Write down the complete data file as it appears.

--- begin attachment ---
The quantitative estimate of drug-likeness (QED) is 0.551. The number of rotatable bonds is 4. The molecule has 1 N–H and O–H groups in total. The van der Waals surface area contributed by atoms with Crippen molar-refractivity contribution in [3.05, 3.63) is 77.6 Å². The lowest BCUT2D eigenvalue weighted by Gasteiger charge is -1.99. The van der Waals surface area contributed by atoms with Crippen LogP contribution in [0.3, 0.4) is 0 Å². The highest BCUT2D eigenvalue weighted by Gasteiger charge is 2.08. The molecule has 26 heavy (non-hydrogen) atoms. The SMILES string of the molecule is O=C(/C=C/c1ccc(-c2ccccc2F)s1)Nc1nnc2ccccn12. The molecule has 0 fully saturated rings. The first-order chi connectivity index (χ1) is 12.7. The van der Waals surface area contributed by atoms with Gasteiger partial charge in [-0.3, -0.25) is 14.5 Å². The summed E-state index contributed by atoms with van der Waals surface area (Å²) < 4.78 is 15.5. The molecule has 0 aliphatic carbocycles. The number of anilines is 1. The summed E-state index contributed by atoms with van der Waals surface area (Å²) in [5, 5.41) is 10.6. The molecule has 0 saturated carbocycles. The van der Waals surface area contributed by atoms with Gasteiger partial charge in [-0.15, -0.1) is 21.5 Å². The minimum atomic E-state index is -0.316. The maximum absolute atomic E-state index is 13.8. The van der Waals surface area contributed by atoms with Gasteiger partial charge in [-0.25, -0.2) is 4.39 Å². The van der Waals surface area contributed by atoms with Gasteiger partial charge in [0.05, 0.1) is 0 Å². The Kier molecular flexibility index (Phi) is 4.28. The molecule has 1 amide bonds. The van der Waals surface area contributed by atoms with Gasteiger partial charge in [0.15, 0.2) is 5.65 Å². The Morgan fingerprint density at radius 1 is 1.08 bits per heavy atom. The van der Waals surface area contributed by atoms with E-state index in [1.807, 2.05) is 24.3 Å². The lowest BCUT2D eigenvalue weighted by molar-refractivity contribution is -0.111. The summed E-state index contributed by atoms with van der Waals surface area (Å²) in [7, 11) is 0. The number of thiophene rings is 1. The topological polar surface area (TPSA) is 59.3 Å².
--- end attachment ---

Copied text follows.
The quantitative estimate of drug-likeness (QED) is 0.551. The number of rotatable bonds is 4. The molecule has 1 N–H and O–H groups in total. The van der Waals surface area contributed by atoms with Crippen molar-refractivity contribution in [3.05, 3.63) is 77.6 Å². The lowest BCUT2D eigenvalue weighted by Gasteiger charge is -1.99. The van der Waals surface area contributed by atoms with Crippen LogP contribution in [0.3, 0.4) is 0 Å². The highest BCUT2D eigenvalue weighted by Gasteiger charge is 2.08. The molecule has 26 heavy (non-hydrogen) atoms. The SMILES string of the molecule is O=C(/C=C/c1ccc(-c2ccccc2F)s1)Nc1nnc2ccccn12. The molecule has 0 fully saturated rings. The first-order chi connectivity index (χ1) is 12.7. The van der Waals surface area contributed by atoms with Gasteiger partial charge in [-0.3, -0.25) is 14.5 Å². The summed E-state index contributed by atoms with van der Waals surface area (Å²) < 4.78 is 15.5. The molecule has 0 aliphatic carbocycles. The number of anilines is 1. The summed E-state index contributed by atoms with van der Waals surface area (Å²) in [5, 5.41) is 10.6. The molecule has 0 saturated carbocycles. The van der Waals surface area contributed by atoms with Gasteiger partial charge in [-0.15, -0.1) is 21.5 Å². The minimum atomic E-state index is -0.316. The maximum absolute atomic E-state index is 13.8. The van der Waals surface area contributed by atoms with Gasteiger partial charge in [-0.25, -0.2) is 4.39 Å². The van der Waals surface area contributed by atoms with Gasteiger partial charge in [0.05, 0.1) is 0 Å². The Kier molecular flexibility index (Phi) is 4.28. The molecule has 1 amide bonds. The van der Waals surface area contributed by atoms with Gasteiger partial charge in [0.15, 0.2) is 5.65 Å². The Morgan fingerprint density at radius 1 is 1.08 bits per heavy atom. The van der Waals surface area contributed by atoms with E-state index in [1.807, 2.05) is 24.3 Å². The lowest BCUT2D eigenvalue weighted by molar-refractivity contribution is -0.111. The summed E-state index contributed by atoms with van der Waals surface area (Å²) in [7, 11) is 0. The number of thiophene rings is 1. The topological polar surface area (TPSA) is 59.3 Å².